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Republican Governors Kasich, Hogan Say They Will Not Vote For Trump: ‘I Just Can’t Do It’

Two more names join the list of prominent Republican governors who are not supporting their presumptive nominee, Donald Trump. Maryland Gov. Larry Hogan and Ohio Gov. John Kasich announced on Tuesday and Wednesday, respectively, that they’ve hopped on the #NeverTrump train.

When asked by reporters if he would be voting for Trump, Hogan replied “No, I don’t plan to.”

Kasich, who made a pledge to support the 2016 Republican candidate, said his decision to violate the pledge was “painful.”

“I’m sorry this has happened. We’ll see where it ends up. I’m not making a final decision yet but at this point I just can’t do it,” the Ohio governor said, before adding that he was open to change his decision if Trump toned down his anti-minority attacks.

Hogan and Kasich join Massachusetts Gov. Charlie Baker and Michigan Gov. Rick Snyder, who have also stated they will not be supporting the presumptive Republican nominee.


Video: WJZ-13 Baltimore, MSNBC

Governor Snyder And EPA Head Berated During Committee Hearing

Michigan Governor Rick Snyder and EPA head Gina McCarthy were grilled before a House committee hearing today over their handling of lead tainted water in Flint, Michigan. The hearings were the third held by the House Oversight and Government Reform Committee since the crisis made national news late last year.

In a rare display of bipartisan rage, both Republicans and Democrat committee members berated Snyder and the EPA for their handling of the lead poisoning crisis. In his opening statements, committee chair Jason Chaffetz expressed disgust at the disregard for Flint’s water quality, as revealed in internal EPA emails. “I’m not so sure Flint is the community we want to go out on a limb for,” read one internal EPA email written before the crisis became national news. “Are you kidding me?” he responded, after displaying that email to the room. He said there were numerous emails that have expressed the same sentiment.

Maryland Democrat Elijah Cummings was equally angered by the inaction of the EPA, although he reserved his harshest criticism for Michigan’s governor. “There’s no doubt in my mind that if a corporate CEO had done what Governor Snyder’s administration had done, he would be hauled up on criminal charges,” he said. Cummings had berated Snyder for running his state like a corporation.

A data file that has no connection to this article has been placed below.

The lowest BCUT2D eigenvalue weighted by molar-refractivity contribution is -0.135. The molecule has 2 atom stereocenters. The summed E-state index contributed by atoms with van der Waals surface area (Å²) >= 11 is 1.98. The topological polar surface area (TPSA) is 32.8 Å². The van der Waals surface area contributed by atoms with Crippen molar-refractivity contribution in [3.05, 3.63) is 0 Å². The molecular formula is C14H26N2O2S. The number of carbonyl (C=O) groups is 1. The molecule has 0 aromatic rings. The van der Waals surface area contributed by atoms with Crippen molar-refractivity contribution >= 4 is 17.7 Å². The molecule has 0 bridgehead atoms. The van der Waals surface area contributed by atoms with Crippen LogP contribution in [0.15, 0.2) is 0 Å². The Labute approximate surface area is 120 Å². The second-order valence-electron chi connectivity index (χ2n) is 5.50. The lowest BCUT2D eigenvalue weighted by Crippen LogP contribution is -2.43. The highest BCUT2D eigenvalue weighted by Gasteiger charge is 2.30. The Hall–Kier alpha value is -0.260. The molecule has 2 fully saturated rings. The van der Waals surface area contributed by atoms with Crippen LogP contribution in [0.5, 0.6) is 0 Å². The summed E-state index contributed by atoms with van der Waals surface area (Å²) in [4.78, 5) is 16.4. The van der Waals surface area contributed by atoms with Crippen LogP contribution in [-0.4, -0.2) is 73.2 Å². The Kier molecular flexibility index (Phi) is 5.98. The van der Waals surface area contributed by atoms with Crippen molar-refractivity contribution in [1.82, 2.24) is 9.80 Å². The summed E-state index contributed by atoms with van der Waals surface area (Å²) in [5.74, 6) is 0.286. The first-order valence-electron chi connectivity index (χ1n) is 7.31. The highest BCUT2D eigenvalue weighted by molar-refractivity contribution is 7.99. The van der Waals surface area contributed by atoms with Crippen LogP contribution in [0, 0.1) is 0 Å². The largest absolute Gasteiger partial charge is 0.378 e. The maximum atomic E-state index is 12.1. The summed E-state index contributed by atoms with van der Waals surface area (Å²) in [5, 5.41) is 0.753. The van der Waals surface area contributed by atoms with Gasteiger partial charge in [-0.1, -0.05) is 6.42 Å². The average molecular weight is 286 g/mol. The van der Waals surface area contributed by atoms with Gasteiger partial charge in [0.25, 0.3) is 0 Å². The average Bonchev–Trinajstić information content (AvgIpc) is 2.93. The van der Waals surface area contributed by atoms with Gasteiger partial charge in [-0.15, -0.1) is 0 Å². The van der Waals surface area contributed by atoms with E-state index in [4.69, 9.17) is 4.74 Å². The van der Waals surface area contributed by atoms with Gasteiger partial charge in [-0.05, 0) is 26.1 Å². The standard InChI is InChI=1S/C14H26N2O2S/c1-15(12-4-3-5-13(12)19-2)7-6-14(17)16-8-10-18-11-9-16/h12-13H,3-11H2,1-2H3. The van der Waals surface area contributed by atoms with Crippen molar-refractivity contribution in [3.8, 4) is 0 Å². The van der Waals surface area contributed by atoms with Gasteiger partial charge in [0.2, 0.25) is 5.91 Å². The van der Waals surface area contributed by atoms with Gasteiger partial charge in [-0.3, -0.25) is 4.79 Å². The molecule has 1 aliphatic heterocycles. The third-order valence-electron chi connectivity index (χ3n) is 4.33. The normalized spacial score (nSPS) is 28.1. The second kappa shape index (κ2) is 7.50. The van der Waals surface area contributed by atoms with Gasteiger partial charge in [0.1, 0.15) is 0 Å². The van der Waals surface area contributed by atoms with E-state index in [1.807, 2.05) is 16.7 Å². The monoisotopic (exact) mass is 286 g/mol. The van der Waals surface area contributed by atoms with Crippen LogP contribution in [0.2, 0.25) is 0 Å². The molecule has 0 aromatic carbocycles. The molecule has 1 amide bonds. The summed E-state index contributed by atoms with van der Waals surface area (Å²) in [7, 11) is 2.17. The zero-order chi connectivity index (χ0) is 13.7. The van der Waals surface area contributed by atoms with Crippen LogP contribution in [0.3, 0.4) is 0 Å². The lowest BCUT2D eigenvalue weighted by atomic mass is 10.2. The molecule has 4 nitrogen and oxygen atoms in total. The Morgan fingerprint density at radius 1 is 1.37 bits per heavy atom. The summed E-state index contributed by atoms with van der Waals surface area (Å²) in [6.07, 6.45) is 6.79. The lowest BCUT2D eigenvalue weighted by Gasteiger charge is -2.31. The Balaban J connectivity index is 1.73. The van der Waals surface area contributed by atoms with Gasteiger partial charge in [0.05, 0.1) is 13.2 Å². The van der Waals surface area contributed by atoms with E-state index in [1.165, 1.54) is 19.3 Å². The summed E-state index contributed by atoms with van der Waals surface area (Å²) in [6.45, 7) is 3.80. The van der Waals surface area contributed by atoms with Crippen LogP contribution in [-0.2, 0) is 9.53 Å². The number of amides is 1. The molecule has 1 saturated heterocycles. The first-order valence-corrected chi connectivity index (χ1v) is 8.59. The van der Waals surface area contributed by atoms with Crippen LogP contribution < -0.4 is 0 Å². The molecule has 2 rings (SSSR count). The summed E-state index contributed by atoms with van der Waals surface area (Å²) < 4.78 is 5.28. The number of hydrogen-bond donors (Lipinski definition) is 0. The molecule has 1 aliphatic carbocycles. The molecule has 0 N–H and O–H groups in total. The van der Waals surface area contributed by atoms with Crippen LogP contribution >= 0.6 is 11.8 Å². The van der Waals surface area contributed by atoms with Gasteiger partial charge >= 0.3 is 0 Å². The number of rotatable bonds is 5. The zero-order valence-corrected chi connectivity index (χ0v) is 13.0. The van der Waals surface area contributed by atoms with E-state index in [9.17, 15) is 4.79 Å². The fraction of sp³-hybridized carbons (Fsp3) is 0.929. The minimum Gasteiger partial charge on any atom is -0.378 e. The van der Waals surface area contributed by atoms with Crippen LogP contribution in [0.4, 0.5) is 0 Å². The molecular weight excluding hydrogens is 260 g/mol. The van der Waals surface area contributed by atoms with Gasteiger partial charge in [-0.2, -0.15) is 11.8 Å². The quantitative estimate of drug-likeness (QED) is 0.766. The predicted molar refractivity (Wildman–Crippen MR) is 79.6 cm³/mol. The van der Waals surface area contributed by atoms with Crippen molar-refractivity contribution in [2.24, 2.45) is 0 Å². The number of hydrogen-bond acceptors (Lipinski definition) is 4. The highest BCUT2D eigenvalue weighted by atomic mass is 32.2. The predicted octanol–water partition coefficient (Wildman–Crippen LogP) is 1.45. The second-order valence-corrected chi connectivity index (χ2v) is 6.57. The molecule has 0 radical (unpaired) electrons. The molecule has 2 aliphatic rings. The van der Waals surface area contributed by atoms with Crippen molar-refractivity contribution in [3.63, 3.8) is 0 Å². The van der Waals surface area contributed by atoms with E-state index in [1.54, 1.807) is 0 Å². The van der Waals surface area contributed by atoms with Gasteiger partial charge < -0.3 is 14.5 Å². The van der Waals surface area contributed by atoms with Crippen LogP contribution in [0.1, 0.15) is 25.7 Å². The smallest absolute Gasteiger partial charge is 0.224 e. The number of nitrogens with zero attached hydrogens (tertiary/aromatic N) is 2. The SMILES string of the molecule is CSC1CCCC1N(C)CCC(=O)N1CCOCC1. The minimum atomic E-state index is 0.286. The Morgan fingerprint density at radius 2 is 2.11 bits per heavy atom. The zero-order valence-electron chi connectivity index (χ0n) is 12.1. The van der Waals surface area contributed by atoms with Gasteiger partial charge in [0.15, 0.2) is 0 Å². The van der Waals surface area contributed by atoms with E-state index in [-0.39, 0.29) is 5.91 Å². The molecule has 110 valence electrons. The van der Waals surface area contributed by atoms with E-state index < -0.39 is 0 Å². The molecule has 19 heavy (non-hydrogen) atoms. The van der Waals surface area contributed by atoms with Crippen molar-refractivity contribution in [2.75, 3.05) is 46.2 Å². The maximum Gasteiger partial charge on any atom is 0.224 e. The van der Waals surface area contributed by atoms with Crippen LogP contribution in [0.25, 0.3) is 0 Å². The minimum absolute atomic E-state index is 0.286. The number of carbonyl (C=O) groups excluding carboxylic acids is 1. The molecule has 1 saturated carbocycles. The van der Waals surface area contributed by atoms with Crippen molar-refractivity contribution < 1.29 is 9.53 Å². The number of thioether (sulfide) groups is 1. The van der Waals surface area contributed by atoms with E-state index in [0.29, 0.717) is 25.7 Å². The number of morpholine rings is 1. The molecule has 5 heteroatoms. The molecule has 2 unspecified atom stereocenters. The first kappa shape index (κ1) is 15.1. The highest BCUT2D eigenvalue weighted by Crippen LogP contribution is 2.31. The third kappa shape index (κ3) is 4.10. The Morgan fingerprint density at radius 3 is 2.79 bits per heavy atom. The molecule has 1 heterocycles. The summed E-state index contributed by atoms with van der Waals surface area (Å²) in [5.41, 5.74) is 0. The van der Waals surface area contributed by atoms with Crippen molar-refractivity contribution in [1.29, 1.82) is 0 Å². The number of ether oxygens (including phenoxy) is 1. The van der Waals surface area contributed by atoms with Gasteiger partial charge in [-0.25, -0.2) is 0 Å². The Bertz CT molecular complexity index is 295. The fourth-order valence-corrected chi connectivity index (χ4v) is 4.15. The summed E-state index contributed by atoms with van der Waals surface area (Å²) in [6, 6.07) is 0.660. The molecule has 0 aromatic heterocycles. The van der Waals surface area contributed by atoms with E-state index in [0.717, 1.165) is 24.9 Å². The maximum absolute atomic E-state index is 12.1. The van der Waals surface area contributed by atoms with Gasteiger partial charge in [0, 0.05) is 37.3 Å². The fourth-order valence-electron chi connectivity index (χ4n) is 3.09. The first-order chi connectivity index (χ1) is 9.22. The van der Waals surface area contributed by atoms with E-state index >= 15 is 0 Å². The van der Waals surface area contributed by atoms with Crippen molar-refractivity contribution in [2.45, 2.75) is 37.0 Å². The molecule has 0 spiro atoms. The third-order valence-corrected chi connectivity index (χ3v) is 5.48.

Cummings pinned blame for the crisis squarely on Snyder and his administration, from approving the switch to Flint River’s contaminated water to overriding a city council vote to return Flint to Detroit’s cleaner drinking water system to systematic disregard for complaints raised by residents over the dirty water. “His fingerprints are all over this,” Cummings said.

Snyder’s administration is already subject to investigation regarding Flint’s poisoned water. Todd Flood, special counsel to the state attorney general’s office, said that he was not ruling out the possibility of manslaughter charges being made once the investigation concluded.

Snyder, for his part, denied responsibility, saying the state’s Department of Environmental Quality consistently maintained that the water was safe to drink. “It was only on October 1, 2015 that I learned our state experts were wrong,” he told the committee. “On that day, I took immediate action.”

Other Democrats also joined in on berating Snyder. Pennsylvania Democrat Matt Cartwright, after spending much of his allotted time making the Michigan governor admit guilt to various aspects of the Flint water crisis, said that Snyder should resign due to the overwhelming amount of local reporting on the city’s water quality, which he chose to ignore until it became national news. “Plausible deniability only works when it’s plausible and I’m not buying that you didn’t know about any of this until October 2015,” said Cartwright, cutting off Snyder. “You were not in a medically induced coma for a year.”

According to a timeline by the Detroit Free Press, there had been numerous boiled water advisories in Flint starting in August 2014, barely six months following the city’s switch to the Flint River as its water source. Then in October, General Motors’ Flint plant announced it was switching out of the city’s water supply, because Flint’s water was causing metal parts to corrode. In January 2015, the city warned its residents of elevated levels of a liver and kidney damaging chemical present in the disinfectant used to treat the city’s water.